For so long, first base was where teams parked their top sluggers. Historically, it's been the best hitting position on the field, often with a dedicated player to fill the corner spot. But as the careers of some likely Hall of Fame players near an end, and as the nature of the position and the game both change, is the prototypical, iconic slugging first baseman an endangered species?

Thus far this season, first base production is nearly at an all-time low. Through Sunday, MLB first basemen had combined for a weighted runs created plus (wRC+) mark of 99. If that holds, it will be their worst collective performance since 1948 and the third-worst of all time. The metric is useful for this sort of evaluation because it adjusts for ballpark factors and run-scoring environments, allowing one to compare the relative strength of a position from year to year and era to era. A wRC+ mark of 100 represents a league-average offensive performance.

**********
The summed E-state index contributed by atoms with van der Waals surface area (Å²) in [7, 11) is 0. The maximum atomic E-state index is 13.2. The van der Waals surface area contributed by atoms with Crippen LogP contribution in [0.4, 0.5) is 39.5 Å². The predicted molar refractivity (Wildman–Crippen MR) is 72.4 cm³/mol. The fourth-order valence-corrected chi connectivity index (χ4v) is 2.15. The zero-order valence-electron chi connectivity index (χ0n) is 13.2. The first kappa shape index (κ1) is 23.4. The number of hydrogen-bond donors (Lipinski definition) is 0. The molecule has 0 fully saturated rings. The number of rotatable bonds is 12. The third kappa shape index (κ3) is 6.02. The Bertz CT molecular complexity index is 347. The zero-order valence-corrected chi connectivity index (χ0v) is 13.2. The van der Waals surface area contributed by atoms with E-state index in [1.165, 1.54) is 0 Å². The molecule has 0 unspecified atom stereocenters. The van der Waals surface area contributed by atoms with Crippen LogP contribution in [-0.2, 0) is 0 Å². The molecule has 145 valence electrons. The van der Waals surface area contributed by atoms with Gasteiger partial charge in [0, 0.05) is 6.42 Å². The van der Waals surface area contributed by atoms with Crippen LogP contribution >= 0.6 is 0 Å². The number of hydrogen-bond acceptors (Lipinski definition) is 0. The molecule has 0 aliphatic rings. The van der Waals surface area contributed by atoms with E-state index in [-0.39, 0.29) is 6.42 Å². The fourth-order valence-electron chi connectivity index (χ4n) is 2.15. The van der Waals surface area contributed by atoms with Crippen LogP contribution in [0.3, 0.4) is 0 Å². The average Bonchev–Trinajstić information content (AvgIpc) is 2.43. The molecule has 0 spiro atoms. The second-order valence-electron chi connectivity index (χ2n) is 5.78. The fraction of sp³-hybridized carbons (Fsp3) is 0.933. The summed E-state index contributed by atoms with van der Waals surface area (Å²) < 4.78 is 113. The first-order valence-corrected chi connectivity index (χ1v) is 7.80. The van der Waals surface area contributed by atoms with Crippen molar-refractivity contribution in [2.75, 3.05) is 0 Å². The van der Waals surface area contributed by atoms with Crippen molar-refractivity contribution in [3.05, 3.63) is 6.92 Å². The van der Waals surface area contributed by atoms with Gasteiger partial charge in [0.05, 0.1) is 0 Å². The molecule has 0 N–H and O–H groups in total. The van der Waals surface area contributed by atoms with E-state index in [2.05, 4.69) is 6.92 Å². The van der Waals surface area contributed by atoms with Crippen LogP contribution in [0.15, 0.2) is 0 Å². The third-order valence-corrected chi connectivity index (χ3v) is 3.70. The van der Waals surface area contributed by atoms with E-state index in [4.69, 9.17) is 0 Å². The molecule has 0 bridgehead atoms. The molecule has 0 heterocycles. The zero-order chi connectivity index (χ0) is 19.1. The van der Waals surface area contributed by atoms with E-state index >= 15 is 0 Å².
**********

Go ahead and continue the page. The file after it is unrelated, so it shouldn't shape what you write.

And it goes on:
Since 2018, the position has endured one of the softer periods in its history. First basemen have averaged a 113 wRC+ since the DH came into play, tops in the game. But after sitting in the 110 range for most of the 21st century, first base production dipped to a 105 wRC+ in 2018 and 2019, finished at 108 in last year's short season, and stood at 99 after Sunday's games.

At a time when the game has never needed offense more - MLB's batting average sits a woeful .234 - first basemen were hitting .228 and slugging under .400 through Sunday. Where did the sluggers go?